“… There are many people that are extremist, and there are others who get carried away by their enthusiasm who are going to argue that even if we change the provisions in the present act, that are unnecessary or ambiguous or uncertain, that even though we are not doing so, we are legalizing bribery. That strikes me as the worst kind of demagoguery, because it implies that everything that Congress has done in the past is perfect. And does anybody believe that?” (Senator John Heinz – 1981).
And my personal favorite.
“Just because the Foreign Corrupt Practices Act spotlights a sensitive subject, some people wish to turn a ‘blind eye’ to its shortcomings rather than risk being accused of being ‘soft on bribery.’ That is too easy a way out. Retreating from controversy will not cure the law’s deficiencies. Such inaction will no more eliminate the need for FCPA reforms today than it can eliminate the criticism of the Act brought over the past several years. After five and on half years experience with this law, after legitimate problems have been identified and examined, we have a responsibility to respond. Is there any U.S. law that ought to be above such review and clarification – especially one as complex as the FCPA.” (Honorable William Brock – U.S. Trade Representatives – 1983).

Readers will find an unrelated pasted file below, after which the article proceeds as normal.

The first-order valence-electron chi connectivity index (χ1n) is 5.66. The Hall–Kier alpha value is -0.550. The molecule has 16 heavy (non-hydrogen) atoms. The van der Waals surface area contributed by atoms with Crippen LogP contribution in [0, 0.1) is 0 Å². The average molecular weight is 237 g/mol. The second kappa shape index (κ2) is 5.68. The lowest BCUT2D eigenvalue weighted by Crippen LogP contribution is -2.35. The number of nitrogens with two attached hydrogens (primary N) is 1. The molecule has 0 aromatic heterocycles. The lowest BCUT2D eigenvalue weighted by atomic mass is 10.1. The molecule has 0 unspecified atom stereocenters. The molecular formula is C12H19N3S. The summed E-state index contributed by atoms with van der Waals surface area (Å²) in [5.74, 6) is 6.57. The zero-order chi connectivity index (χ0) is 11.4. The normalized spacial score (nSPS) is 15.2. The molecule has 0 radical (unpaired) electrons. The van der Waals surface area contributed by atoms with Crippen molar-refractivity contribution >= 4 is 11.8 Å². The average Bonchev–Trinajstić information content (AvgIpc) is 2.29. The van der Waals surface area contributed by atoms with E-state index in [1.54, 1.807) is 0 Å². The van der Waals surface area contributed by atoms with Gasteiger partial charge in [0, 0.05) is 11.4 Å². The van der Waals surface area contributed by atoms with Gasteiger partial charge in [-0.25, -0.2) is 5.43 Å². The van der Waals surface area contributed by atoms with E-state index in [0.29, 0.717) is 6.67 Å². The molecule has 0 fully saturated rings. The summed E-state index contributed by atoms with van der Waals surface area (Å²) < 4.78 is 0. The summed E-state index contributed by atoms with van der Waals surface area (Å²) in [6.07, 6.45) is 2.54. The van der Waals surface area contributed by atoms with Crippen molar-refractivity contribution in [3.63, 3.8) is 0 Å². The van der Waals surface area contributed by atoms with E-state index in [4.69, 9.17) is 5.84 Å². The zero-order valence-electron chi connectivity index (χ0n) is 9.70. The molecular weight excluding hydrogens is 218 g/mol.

It will be an interesting Fall. Feel free to make your voice heard on FCPA reform issues on this site. E-mail me at email@example.com.